Canadian economist and former governor of the Bank of Canada
The Toronto native won a reputation for blunt comments, such as calling on investors to “do their own bloody homework,” and saying there was nothing “fundamentally screwy” about oil prices back in 2006. His peers describe him as someone who is “intellectually restless and imaginative.” For example, it was Dodge who noted that innovation and technological change would be an engine of economic growth, something that had been overlooked by the field of economics at the time.
During his seven-year term as Bank of Canada governor, he deftly managed through several difficult economic events, including the terrorist attacks on September 11, the dot-com busts, U.S. recession, and Canada’s involvement in the Afghanistan and Iraqi conflicts. Critics credit Dodge with keeping “inflation close to target,” while promoting “strong job growth and the lowest unemployment in a generation.”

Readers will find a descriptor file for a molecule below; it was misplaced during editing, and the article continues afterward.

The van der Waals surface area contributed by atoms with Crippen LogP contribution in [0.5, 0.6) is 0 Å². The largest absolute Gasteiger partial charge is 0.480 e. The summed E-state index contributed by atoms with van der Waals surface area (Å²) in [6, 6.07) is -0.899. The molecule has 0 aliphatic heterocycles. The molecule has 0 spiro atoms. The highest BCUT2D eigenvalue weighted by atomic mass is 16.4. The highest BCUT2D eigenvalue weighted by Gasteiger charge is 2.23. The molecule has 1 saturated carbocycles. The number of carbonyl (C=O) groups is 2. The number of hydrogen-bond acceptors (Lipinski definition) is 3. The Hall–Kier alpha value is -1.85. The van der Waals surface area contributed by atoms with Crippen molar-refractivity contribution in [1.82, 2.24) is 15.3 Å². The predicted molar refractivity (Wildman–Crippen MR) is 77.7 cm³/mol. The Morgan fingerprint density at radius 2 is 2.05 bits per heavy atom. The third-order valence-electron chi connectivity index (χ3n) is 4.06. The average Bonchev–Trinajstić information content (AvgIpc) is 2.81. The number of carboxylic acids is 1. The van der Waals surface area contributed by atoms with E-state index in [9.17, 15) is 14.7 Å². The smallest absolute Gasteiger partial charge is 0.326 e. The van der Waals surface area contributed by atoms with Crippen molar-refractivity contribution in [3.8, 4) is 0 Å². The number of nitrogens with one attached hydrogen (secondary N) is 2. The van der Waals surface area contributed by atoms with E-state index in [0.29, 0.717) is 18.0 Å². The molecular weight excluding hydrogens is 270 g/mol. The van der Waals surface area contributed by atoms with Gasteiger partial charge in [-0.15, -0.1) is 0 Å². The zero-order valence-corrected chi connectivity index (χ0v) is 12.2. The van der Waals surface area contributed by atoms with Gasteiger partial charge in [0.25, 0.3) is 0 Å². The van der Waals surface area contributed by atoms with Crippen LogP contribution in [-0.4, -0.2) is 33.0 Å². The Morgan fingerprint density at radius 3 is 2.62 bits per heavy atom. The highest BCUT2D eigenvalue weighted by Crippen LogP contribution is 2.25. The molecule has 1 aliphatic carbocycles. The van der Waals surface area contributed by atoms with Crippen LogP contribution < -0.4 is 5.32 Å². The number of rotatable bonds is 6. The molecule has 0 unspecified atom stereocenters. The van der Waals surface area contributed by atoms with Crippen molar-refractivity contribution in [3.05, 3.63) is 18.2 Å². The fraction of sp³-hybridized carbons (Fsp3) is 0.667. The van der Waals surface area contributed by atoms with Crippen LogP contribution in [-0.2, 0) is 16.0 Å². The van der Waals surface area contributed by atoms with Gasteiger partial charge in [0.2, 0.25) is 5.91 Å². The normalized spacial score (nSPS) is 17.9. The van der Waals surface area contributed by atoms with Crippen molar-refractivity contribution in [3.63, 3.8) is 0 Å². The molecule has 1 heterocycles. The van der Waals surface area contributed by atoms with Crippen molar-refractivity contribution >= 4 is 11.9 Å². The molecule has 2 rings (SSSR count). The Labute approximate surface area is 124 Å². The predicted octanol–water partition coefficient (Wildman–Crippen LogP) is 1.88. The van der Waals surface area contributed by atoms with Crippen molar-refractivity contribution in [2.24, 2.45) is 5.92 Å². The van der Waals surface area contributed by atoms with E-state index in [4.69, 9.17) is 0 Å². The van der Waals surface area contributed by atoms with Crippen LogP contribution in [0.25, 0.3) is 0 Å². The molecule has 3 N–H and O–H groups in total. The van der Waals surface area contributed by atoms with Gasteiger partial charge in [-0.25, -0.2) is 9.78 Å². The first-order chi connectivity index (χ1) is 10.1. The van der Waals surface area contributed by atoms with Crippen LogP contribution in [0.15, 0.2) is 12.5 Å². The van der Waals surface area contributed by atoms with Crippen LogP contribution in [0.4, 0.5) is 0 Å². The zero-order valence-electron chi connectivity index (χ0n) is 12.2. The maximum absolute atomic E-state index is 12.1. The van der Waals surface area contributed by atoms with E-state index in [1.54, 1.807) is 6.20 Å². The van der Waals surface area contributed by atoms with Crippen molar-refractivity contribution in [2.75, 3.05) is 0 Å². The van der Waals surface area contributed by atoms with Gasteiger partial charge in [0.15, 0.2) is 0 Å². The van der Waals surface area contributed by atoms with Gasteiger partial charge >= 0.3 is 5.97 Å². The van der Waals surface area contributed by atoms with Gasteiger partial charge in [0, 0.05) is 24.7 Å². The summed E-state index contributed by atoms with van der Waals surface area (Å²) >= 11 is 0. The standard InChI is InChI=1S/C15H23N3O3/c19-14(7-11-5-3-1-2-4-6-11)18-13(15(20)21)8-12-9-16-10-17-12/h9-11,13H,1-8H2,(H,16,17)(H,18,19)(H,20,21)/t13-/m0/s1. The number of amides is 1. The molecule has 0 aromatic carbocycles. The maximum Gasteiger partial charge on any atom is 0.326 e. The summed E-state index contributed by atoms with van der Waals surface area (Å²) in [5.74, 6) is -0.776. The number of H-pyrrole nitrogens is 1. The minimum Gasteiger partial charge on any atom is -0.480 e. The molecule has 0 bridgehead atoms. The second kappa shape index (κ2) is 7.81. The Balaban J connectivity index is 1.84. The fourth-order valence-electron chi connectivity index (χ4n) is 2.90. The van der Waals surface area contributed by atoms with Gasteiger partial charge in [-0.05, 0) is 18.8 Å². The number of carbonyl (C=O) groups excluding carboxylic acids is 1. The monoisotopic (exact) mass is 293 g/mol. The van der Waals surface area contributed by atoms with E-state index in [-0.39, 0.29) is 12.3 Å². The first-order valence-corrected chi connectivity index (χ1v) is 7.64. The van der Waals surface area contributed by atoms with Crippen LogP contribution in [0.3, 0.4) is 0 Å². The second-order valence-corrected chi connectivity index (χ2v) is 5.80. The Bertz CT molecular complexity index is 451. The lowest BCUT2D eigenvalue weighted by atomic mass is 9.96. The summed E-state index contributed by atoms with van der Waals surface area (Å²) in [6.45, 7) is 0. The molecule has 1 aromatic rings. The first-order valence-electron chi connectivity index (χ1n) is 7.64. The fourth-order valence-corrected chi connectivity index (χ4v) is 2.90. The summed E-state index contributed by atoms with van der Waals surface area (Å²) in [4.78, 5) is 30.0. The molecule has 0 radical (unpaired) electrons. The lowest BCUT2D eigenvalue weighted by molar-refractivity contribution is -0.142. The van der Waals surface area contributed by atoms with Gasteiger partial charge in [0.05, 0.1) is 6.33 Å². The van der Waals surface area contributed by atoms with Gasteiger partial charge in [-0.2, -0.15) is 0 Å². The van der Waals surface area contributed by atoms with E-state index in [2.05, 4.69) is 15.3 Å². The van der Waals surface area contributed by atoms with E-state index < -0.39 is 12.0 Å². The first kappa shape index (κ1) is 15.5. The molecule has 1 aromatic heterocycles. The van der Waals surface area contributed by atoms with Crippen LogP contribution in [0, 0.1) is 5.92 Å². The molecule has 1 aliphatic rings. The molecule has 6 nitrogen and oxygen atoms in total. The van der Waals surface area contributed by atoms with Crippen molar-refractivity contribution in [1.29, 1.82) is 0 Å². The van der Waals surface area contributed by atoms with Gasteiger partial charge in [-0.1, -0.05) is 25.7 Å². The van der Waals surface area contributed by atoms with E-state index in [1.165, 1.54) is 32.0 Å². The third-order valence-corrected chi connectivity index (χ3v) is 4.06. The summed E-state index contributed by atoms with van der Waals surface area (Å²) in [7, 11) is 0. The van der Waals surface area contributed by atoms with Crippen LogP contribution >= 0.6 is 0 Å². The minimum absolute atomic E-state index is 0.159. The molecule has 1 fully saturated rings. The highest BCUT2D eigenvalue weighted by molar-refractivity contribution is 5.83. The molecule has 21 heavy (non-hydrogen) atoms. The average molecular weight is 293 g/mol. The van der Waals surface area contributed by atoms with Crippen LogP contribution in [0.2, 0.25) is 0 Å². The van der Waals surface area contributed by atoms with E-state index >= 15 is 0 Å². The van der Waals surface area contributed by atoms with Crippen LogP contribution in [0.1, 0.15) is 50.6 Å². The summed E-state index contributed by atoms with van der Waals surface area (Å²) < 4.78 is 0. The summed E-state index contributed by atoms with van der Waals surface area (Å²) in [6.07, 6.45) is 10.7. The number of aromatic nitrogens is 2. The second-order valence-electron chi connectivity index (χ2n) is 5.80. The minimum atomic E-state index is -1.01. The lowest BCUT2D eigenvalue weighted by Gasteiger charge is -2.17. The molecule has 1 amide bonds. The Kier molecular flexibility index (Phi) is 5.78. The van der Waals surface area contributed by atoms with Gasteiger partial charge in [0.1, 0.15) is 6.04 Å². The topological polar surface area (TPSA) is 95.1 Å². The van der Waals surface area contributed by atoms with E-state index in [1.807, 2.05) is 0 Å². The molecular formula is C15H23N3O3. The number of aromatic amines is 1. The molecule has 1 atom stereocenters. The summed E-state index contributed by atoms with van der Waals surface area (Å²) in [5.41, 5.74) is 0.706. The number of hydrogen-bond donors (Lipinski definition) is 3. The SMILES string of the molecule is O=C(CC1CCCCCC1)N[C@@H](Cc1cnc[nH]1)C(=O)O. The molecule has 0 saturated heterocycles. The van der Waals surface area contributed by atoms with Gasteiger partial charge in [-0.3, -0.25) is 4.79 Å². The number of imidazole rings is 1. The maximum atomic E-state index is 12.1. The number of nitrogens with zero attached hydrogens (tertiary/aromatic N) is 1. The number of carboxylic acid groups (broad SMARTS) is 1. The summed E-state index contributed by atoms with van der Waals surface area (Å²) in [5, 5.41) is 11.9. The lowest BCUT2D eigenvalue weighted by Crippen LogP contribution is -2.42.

Prior to joining the Bank of Canada, Dodge held senior positions in the Central Mortgage and Housing Corporation, the Anti-Inflation Board, and the Department of Employment and Immigration. After serving a number of increasingly senior positions at the Department of Finance, including that of G-7 deputy, he was appointed Deputy Minister of Finance in 1992. And, in 1998, he was appointed Deputy Minister of Health.
David Dodge’s style is to tell it like it is. He was a steady force during his tenure as governor of the Bank of Canada and audiences will get a unique opportunity to learn about our country’s economic growth prospects from one of the world’s leading experts.
- Former Deputy Minister of Health and Deputy Minister of Finance
- Chair of the Ontario Economic Summit
- Co-chair of Market Monitoring Group, a new global risk group created by the Institute of International Finance
- The Global Economy: An Extended Period of Adjustment
- Stabilization Aspects of Monetary Policy and Related Regulatory Policies for Financial Institutions and Markets